Farming Minister Robert Goodwill demands investigation over Natural England's bird licences decision

An investigation has been called for by Farming Minister Robert Goodwill into Natural England's decision to revoke three general licences which allowed for 16 bird species to be shot freely. A new general licence has since been put in place for carrion crows. Picture by Gary Longbottom.
An investigation has been called for by Farming Minister Robert Goodwill into Natural England's decision to revoke three general licences which allowed for 16 bird species to be shot freely. A new general licence has since been put in place for carrion crows. Picture by Gary Longbottom.

Natural England’s decision to suddenly revoke licences allowing “pest” birds to be shot freely merits a thorough investigation, according to Farming Minister Robert Goodwill.

A legal challenge from Wild Justice, the campaign group set up by BBC presenter Chris Packham, saw the government advisory body pull three general licences for controlling 16 bird species at just 36 hours’ notice last week, a decision even surprised the campaigners, Mr Goodwill claimed.

'Pest' birds are controlled by farmers and other land managers to protect young livestock and crops. Picture by Jason Chadwick.

'Pest' birds are controlled by farmers and other land managers to protect young livestock and crops. Picture by Jason Chadwick.

According to the Countryside Alliance, the move has caused “utter chaos” for farmers and land managers, who shoot specified species under licence to protect crops and young livestock.

Since the decision, Natural England has announced that those affected can apply for individual licences. A new general licence for controlling carrion crows was issued last Friday, followed tonight by others for woodpigeons and Canada geese.

Mr Goodwill, who is MP for Scarborough and Whitby, spoke to The Yorkshire Post shortly after a meeting with Environment Secretary Michael Gove on the issue.

“He was very concerned about the way that this had unfolded, the way that Natural England has maybe acted,” Mr Goodwill said.

“I don’t even think that Mr Packham and (co-campaigner) Mr (Mark) Avery expected it to unfold the way it did. They thought they’d found some sort of legal problems, which the advice that Natural England was given, suggested may be the case.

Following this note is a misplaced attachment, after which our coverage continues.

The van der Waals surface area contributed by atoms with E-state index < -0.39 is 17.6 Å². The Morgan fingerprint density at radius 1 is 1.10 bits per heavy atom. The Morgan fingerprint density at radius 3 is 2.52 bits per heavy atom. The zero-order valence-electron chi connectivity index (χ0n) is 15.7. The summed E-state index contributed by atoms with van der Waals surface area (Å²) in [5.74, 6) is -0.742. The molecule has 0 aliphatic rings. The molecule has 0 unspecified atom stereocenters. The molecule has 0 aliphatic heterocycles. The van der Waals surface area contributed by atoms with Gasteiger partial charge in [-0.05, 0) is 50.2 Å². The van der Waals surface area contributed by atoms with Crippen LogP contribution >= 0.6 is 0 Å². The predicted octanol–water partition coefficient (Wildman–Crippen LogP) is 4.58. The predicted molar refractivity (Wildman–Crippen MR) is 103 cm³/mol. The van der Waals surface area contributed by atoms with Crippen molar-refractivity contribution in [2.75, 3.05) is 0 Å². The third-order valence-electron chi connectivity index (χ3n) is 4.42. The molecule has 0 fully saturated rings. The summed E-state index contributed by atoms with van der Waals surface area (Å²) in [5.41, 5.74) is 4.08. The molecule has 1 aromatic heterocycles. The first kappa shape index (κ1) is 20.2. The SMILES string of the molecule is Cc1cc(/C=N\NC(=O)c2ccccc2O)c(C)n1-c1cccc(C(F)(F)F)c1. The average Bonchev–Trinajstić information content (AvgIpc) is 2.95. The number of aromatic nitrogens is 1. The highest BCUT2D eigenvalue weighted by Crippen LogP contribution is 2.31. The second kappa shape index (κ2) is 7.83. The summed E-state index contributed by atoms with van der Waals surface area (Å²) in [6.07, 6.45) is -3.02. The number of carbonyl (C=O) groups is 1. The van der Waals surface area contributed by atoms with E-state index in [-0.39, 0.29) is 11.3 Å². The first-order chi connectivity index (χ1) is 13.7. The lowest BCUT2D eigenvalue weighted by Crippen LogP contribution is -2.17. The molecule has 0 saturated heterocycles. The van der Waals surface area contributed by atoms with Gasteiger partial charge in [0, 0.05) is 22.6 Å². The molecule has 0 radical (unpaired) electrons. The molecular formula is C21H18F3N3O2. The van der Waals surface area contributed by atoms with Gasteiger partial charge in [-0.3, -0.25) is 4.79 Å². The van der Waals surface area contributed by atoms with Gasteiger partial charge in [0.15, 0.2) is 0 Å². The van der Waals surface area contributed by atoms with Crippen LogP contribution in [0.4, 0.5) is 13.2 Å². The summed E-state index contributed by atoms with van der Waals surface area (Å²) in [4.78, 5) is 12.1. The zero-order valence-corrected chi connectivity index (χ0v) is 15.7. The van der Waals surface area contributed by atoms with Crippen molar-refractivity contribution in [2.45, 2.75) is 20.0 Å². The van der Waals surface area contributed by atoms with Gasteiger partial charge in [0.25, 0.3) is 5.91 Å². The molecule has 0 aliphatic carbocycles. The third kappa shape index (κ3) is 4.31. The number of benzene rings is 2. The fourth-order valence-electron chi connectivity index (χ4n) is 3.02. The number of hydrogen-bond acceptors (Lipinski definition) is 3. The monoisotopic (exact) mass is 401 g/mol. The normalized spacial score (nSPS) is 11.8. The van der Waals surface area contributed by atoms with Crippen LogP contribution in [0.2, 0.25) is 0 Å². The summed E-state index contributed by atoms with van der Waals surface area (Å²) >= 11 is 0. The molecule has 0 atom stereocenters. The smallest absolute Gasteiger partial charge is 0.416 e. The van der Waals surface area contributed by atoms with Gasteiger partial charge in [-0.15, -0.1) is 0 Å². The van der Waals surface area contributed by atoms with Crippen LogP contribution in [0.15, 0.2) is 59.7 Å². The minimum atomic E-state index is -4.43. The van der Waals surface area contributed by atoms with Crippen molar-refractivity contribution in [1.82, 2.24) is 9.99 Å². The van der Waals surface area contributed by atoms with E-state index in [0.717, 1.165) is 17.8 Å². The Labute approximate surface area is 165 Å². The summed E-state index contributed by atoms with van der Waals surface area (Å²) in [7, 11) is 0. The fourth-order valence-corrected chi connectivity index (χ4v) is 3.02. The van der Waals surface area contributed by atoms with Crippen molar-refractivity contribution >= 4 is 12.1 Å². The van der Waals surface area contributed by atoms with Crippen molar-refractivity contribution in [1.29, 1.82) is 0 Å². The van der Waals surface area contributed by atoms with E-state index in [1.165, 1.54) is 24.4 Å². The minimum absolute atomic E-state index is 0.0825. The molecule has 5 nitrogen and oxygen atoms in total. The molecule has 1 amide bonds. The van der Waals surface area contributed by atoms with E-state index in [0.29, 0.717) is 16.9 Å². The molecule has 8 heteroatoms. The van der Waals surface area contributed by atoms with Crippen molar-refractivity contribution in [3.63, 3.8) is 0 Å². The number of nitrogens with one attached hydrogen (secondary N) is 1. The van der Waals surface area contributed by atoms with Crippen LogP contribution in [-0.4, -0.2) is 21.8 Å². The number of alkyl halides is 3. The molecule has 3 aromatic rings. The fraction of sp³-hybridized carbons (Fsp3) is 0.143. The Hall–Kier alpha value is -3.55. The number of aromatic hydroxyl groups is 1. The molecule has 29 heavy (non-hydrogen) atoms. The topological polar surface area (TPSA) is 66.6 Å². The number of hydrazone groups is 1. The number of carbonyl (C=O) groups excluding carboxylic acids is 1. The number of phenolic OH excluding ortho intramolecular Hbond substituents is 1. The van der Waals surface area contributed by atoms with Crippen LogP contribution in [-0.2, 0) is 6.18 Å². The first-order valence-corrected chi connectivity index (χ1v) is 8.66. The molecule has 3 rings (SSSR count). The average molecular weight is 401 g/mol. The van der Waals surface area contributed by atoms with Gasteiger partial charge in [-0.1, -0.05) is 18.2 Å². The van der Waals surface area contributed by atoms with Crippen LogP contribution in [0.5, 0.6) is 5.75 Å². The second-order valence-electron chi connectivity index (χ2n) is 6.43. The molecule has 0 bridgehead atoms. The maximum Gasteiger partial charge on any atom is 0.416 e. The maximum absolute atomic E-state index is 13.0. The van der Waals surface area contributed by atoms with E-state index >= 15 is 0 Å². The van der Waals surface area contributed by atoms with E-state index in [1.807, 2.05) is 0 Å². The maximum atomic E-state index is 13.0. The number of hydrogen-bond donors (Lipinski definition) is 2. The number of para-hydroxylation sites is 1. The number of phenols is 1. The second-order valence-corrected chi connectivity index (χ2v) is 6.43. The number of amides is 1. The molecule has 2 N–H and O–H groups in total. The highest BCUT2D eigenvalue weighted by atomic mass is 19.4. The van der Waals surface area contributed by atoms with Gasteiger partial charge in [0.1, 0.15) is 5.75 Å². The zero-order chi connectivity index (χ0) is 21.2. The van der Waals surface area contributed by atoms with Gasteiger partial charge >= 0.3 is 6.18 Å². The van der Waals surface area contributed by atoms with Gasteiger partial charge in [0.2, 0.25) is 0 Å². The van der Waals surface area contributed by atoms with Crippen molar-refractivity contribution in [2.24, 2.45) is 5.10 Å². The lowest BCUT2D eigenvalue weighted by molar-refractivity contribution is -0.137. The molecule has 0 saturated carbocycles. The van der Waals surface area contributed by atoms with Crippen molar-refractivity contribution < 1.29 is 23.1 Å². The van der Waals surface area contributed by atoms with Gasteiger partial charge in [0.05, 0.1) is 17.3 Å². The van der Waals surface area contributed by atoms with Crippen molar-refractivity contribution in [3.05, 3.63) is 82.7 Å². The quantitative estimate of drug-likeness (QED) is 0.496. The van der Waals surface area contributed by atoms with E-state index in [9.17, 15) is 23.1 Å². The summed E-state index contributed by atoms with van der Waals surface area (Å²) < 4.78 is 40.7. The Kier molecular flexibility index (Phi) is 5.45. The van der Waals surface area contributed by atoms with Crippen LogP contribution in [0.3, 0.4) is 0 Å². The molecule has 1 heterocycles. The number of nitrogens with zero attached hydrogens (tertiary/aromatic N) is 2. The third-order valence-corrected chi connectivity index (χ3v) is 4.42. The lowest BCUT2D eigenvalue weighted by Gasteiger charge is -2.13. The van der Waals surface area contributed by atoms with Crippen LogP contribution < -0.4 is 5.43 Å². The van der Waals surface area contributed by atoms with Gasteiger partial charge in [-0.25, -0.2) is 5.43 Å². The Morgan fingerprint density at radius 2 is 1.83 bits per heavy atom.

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“I don’t think even they wanted to stop farmers from shooting crows, baiting new born lambs, or to prevent farmers or gamekeepers shooting magpies, maybe taking plover and lapwing eggs," said Mr Goodwill, adding: "We need to fix the problem and fix it quick.”

Calling for an investigation, the Minister said: “We need to look into exactly what happened, why the legal basis on which these general licences were issued was it seems flawed, whether the legal advice Natural England was given was correct at the time and see what action we can take as quickly as possible to restore the situation.”

Farmers already suffering

Farmers are already seeing the consequences of the licences decision, said Adam Bedford, regional director of the National Farmers' Union.

"This has been a difficult week with the loss of the general licence coming at a critical time for both arable and livestock farmers," he said.

"We have had reports of lambs being injured by crows and cereal crops being seriously damaged by pigeons.

"We have been working at the highest level with Natural England to get this situation resolved as quickly as possible. It is a high priority for us."

Phones 'red hot'

Dorothy Fairburn, regional director of the Country Land and Business Association, said the group’s phone line had been “red hot” with concerned land owners, as she criticised Natural England for not acting sooner.

“Our view is that Natural England knew there was a problem, that this legal challenge didn’t just appear out of nowhere. They could have set up a consultation on how to deal with shooting licences and kept the existing system running while they did so,” she said.

It has been reported that Mr Gove may strip Natural England of its licencing power.

Ms Fairburn said: "The only outcome I want is a workable system that doesn't put unnecessary bureaucracy on farmers.

"It's about getting Natural England to do the job they need to be doing properly. We don't want to further diminish Natural England."

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The Yorkshire Post asked the Department for Environment, Food and Rural Affairs if removing licencing powers from Natural England were being considered as an option, and a spokesman for the Environment Secretary responded, saying: “The Secretary of State has asked officials to urgently investigate the issues around general licensing.

"He is also actively exploring with Natural England what options could fix the problem as swiftly as possible.”

Quick action promised

Natural England said it was working “as quickly as possible” to minimise disruption caused by its bird control licencing decision.

Interim chief executive Marian Spain said new licences - in additional to one covering carrion crows - were planned to be issued “this week and over the coming weeks, subject to assessment”.

Species controlled under the old general licences included crows, magpies, Canada geese and feral and wood pigeons.

Ms Spain said talks were being held with groups representing licence users to ensure that any further new licences are “as clear as possible”.

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